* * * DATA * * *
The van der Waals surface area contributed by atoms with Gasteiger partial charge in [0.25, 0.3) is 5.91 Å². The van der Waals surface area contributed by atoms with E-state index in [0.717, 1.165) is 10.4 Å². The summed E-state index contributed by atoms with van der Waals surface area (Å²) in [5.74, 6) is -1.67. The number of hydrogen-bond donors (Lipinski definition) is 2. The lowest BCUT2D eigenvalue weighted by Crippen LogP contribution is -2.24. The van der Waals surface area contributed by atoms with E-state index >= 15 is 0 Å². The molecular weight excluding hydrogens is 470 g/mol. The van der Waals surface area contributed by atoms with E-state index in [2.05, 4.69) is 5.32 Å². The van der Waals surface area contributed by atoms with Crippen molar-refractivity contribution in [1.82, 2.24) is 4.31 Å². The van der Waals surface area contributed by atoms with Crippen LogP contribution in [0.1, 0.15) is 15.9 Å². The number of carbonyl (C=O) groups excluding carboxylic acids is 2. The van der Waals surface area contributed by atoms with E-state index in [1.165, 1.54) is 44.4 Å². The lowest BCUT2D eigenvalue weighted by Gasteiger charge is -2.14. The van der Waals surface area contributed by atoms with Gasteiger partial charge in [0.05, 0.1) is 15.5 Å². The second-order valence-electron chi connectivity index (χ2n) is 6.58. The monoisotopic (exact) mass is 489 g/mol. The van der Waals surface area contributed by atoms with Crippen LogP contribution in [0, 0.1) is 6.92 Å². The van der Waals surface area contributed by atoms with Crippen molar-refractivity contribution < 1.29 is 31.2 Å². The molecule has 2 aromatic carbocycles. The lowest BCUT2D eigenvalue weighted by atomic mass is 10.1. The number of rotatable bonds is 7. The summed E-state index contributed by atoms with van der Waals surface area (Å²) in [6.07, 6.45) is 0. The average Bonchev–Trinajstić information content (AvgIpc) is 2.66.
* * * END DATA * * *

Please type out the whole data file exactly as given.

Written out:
The van der Waals surface area contributed by atoms with Gasteiger partial charge in [0.25, 0.3) is 5.91 Å². The van der Waals surface area contributed by atoms with E-state index in [0.717, 1.165) is 10.4 Å². The summed E-state index contributed by atoms with van der Waals surface area (Å²) in [5.74, 6) is -1.67. The number of hydrogen-bond donors (Lipinski definition) is 2. The lowest BCUT2D eigenvalue weighted by Crippen LogP contribution is -2.24. The van der Waals surface area contributed by atoms with E-state index >= 15 is 0 Å². The molecular weight excluding hydrogens is 470 g/mol. The van der Waals surface area contributed by atoms with E-state index in [2.05, 4.69) is 5.32 Å². The van der Waals surface area contributed by atoms with Crippen molar-refractivity contribution in [1.82, 2.24) is 4.31 Å². The van der Waals surface area contributed by atoms with Crippen LogP contribution in [0.1, 0.15) is 15.9 Å². The number of carbonyl (C=O) groups excluding carboxylic acids is 2. The van der Waals surface area contributed by atoms with E-state index in [1.165, 1.54) is 44.4 Å². The lowest BCUT2D eigenvalue weighted by Gasteiger charge is -2.14. The van der Waals surface area contributed by atoms with Gasteiger partial charge in [0.05, 0.1) is 15.5 Å². The second-order valence-electron chi connectivity index (χ2n) is 6.58. The monoisotopic (exact) mass is 489 g/mol. The van der Waals surface area contributed by atoms with Crippen LogP contribution in [0, 0.1) is 6.92 Å². The van der Waals surface area contributed by atoms with Crippen molar-refractivity contribution < 1.29 is 31.2 Å². The molecule has 2 aromatic carbocycles. The lowest BCUT2D eigenvalue weighted by atomic mass is 10.1. The number of rotatable bonds is 7. The summed E-state index contributed by atoms with van der Waals surface area (Å²) in [6.07, 6.45) is 0. The average Bonchev–Trinajstić information content (AvgIpc) is 2.66.